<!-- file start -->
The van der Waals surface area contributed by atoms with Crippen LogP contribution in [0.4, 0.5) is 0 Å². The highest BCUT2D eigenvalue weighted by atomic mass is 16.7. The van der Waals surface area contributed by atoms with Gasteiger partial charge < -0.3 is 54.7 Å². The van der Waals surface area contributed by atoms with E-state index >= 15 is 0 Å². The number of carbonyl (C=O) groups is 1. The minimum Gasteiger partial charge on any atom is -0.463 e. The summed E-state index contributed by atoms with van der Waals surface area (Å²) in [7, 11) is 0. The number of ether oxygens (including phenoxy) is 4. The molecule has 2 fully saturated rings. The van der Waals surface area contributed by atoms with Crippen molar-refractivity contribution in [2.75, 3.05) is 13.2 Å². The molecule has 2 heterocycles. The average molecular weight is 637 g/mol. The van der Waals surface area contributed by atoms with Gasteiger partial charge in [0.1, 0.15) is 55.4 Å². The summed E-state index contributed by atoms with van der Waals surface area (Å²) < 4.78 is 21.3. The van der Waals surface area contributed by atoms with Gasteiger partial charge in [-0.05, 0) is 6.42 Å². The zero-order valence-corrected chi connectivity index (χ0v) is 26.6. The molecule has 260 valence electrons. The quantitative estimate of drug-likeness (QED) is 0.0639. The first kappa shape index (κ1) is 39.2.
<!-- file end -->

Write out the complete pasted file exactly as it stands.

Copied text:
The van der Waals surface area contributed by atoms with Crippen LogP contribution in [0.4, 0.5) is 0 Å². The highest BCUT2D eigenvalue weighted by atomic mass is 16.7. The van der Waals surface area contributed by atoms with Gasteiger partial charge < -0.3 is 54.7 Å². The van der Waals surface area contributed by atoms with E-state index >= 15 is 0 Å². The number of carbonyl (C=O) groups is 1. The minimum Gasteiger partial charge on any atom is -0.463 e. The summed E-state index contributed by atoms with van der Waals surface area (Å²) in [7, 11) is 0. The number of ether oxygens (including phenoxy) is 4. The molecule has 2 fully saturated rings. The van der Waals surface area contributed by atoms with Crippen molar-refractivity contribution in [2.75, 3.05) is 13.2 Å². The molecule has 2 heterocycles. The average molecular weight is 637 g/mol. The van der Waals surface area contributed by atoms with Gasteiger partial charge in [0.1, 0.15) is 55.4 Å². The summed E-state index contributed by atoms with van der Waals surface area (Å²) < 4.78 is 21.3. The van der Waals surface area contributed by atoms with Gasteiger partial charge in [-0.05, 0) is 6.42 Å². The zero-order valence-corrected chi connectivity index (χ0v) is 26.6. The molecule has 260 valence electrons. The quantitative estimate of drug-likeness (QED) is 0.0639. The first kappa shape index (κ1) is 39.2.